Skip main navigation

Military Health System

Clear Your Browser Cache

This website has recently undergone changes. Users finding unexpected concerns may care to clear their browser's cache to ensure a seamless experience.

DHA and Veterans Health Administration Collaborate to Innovate, Improve Patient Care

Image of DHA and Veterans Health Administration Collaborate to Innovate, Improve Patient Care. Defense Health Agency Director U.S. Army Lt. Gen. Telita Crosland talks about innovation and advanced technology at an innovation symposium with DHA and Veterans Health Administration leaders Sept. 18 in Bethesda, Maryland. (Photo: Robert Hammer/Military Health System)

Senior leaders from the Defense Health Agency and Veterans Health Administration came together to discuss the value of collaboration and innovation between the two agencies to improve the health care experience for their patients during an innovation symposium on Sept. 18, 2023, in Bethesda, Maryland.

DHA Director U.S. Army Lt. Gen. Telita Crosland said leveraging advanced technology brings value quickly and at scale.

“That's why we're here today,” she told the audience. “What we're really looking for are some quick wins that bring value to the Department of Defense and into our Military Health System at scale.”

She spoke about the importance of the DHA being agile, flexible, and willing to move quickly.

“If we're not agile and move at the speed of relevance, we will be unsuccessful,” said Crosland.

She also described the two agencies as “teammates” in their work to enhance health care delivery for patients.

“Figuring out how you navigate, that requires teammates,” Crosland said. “We've got some teammates doing some great stuff, we should look at what they're doing.”

Crosland was joined by Carolyn Clancy, the VHA’s assistant under secretary for health for discovery, education, and affiliate networks.

“Collaboration is key,” said Clancy. “We have to invest 100 percent in the people who invested 100 percent in us,” referring to the veteran beneficiaries.

Many in attendance agreed that innovation isn’t always about the technology or health care advancements—it’s about the people in your organization.

“Technology isn't always the answer,” Clancy said. “It can be an amazing accelerator and enabler, but sometimes I think we get a tiny bit distracted. It's often about the idea. It's all about what problem are you trying to solve.”

Clancy mentioned that both agencies have people that are trying to solve the same, or very similar problem, but in a different context, and that they will benefit by “having exposure to each other.”

She noted the importance of human capital and having those people in the right places.

She said that you must look at “who can be part of a broader extended team to help active duty service members, families and veterans that we serve.”

“We cannot do it without the innovators,” said Naomi Escoffery, deputy to the DHA’s deputy assistant director, acquisition and sustainment. “We have great people that do a lot of great things.”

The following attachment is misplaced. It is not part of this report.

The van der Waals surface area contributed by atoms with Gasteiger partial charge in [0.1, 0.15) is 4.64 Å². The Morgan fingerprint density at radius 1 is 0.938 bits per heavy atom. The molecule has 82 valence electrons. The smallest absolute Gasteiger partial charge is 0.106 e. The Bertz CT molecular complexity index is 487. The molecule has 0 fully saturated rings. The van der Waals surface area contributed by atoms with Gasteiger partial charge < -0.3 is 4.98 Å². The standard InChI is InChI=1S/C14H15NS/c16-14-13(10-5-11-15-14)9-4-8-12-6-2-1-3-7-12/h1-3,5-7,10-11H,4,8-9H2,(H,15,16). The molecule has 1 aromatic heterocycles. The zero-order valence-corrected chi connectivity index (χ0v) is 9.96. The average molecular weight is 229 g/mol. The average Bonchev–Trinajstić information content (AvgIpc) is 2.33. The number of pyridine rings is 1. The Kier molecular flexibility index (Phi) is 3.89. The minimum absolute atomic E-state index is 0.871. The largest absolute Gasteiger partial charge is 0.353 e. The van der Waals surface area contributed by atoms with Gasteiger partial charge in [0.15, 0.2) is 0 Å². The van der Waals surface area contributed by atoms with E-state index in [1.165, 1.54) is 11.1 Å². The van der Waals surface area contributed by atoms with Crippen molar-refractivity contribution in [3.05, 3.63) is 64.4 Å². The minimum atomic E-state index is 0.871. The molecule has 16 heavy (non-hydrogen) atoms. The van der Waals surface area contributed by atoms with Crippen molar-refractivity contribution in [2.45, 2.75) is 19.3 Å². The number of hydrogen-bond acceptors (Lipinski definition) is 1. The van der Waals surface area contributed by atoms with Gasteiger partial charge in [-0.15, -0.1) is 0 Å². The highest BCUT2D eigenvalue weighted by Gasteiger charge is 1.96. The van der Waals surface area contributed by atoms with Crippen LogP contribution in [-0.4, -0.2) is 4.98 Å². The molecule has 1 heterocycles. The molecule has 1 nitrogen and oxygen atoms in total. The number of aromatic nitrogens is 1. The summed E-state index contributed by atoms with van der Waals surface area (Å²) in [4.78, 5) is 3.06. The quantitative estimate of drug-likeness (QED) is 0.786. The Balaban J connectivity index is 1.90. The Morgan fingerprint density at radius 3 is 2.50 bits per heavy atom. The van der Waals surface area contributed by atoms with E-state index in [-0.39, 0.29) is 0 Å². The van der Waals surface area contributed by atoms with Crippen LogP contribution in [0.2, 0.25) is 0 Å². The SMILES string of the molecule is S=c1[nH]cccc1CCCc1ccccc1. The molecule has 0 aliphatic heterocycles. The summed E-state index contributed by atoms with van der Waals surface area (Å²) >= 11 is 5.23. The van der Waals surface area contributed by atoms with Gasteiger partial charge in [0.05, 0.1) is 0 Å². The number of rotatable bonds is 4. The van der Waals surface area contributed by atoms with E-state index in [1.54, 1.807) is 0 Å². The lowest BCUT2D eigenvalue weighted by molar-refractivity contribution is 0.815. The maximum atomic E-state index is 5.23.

Terry Dover, assistant program manager of product support with DOD Healthcare Management System Modernization office, said that for innovation to be of any use “we have to make it very seamless and to find a way to keep data safe and secure.”

Leaders agreed that bringing about innovation isn’t simple or even always wanted.

“We’re changing the culture in medicine,” said Crosland. “To do that, we’ve got to change the narrative.”

Along with the discussions between Crosland and Clancy, several other leaders from both organizations gave presentations outlining how they utilized cooperation to bring about innovation.

VHA Innovation Project Sharing

VHA researchers have recently worked with DHA on behavioral research projects focusing on suicide among veterans.

  • Dr. Joseph Geraci, director, Transitioning Servicemember/Veteran and Suicide Prevention Center and U.S. Army Lt. Col. Chris Paine, DHA Central Texas Market Lead, Behavioral Health Fort Cavazos, presented their behavioral health project looking at guns and suicide attempts.
  • Dr. Amanda Lienau, director of data analytics innovation, Office of Healthcare Innovation and Learning at the VA discussed the VA’s Mission Daybreak Project, a 10-year strategy to end veteran suicide through a comprehensive, public health approach. 
  • Dr. Anne Lord Bailey, director, clinical tech innovation and VA immersive lead, Office of Healthcare Innovation and Learning, talked about the variety of virtual reality projects at the VA.

DHA Innovation Project Sharing

DHA staff have recently been focused on projects relating to the DHA-wide focus to make the agency “digital-first.”

  • Dover talked about the ‘Virtual First – Digital Front Door’ project at the DHA.
  • Escoffery discussed her presentation titled “DHA’s Innovation Ecosystem.”

As the event concluded, leaders from DHA and VHA agreed that innovation requires collaboration and aligning the human capital from each agency is necessary to drive performance and outcomes.

You also may be interested in...

Article Around MHS
Aug 24, 2023

Walter Reed National Military Medical Center Performs First Robotic Bronchoscopy Within the Defense Health Agency

Walter Reed’s Interventional Pulmonology team gears up for first Robotic Bronchoscopy within the Defense Health Agency. Retired U.S. Navy Capt. Robert F. Browning (1st row 4th from left) and U.S. Navy Capt. Sean McKay (1st row 5th from left). (Photo: James Black)